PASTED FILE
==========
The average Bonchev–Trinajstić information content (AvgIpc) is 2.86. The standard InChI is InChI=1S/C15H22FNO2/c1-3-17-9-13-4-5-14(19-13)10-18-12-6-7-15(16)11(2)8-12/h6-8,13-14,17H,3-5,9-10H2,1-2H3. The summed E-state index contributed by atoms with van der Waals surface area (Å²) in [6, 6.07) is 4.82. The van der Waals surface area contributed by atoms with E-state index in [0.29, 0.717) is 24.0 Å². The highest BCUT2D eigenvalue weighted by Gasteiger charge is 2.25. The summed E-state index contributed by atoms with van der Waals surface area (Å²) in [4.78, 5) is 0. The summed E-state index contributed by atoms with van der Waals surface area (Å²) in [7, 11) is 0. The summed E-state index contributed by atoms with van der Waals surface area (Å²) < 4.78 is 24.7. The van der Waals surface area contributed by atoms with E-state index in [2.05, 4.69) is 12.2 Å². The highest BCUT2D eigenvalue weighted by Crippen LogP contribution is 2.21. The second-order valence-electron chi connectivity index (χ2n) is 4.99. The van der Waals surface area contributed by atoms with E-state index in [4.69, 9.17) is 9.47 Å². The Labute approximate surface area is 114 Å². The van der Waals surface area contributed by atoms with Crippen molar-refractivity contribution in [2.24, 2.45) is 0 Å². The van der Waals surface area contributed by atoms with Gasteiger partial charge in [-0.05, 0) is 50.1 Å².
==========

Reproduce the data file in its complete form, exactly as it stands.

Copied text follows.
The average Bonchev–Trinajstić information content (AvgIpc) is 2.86. The standard InChI is InChI=1S/C15H22FNO2/c1-3-17-9-13-4-5-14(19-13)10-18-12-6-7-15(16)11(2)8-12/h6-8,13-14,17H,3-5,9-10H2,1-2H3. The summed E-state index contributed by atoms with van der Waals surface area (Å²) in [6, 6.07) is 4.82. The van der Waals surface area contributed by atoms with E-state index in [0.29, 0.717) is 24.0 Å². The highest BCUT2D eigenvalue weighted by Gasteiger charge is 2.25. The summed E-state index contributed by atoms with van der Waals surface area (Å²) in [4.78, 5) is 0. The summed E-state index contributed by atoms with van der Waals surface area (Å²) in [7, 11) is 0. The summed E-state index contributed by atoms with van der Waals surface area (Å²) < 4.78 is 24.7. The van der Waals surface area contributed by atoms with E-state index in [2.05, 4.69) is 12.2 Å². The highest BCUT2D eigenvalue weighted by Crippen LogP contribution is 2.21. The second-order valence-electron chi connectivity index (χ2n) is 4.99. The van der Waals surface area contributed by atoms with E-state index in [4.69, 9.17) is 9.47 Å². The Labute approximate surface area is 114 Å². The van der Waals surface area contributed by atoms with Crippen molar-refractivity contribution in [2.24, 2.45) is 0 Å². The van der Waals surface area contributed by atoms with Gasteiger partial charge in [-0.05, 0) is 50.1 Å².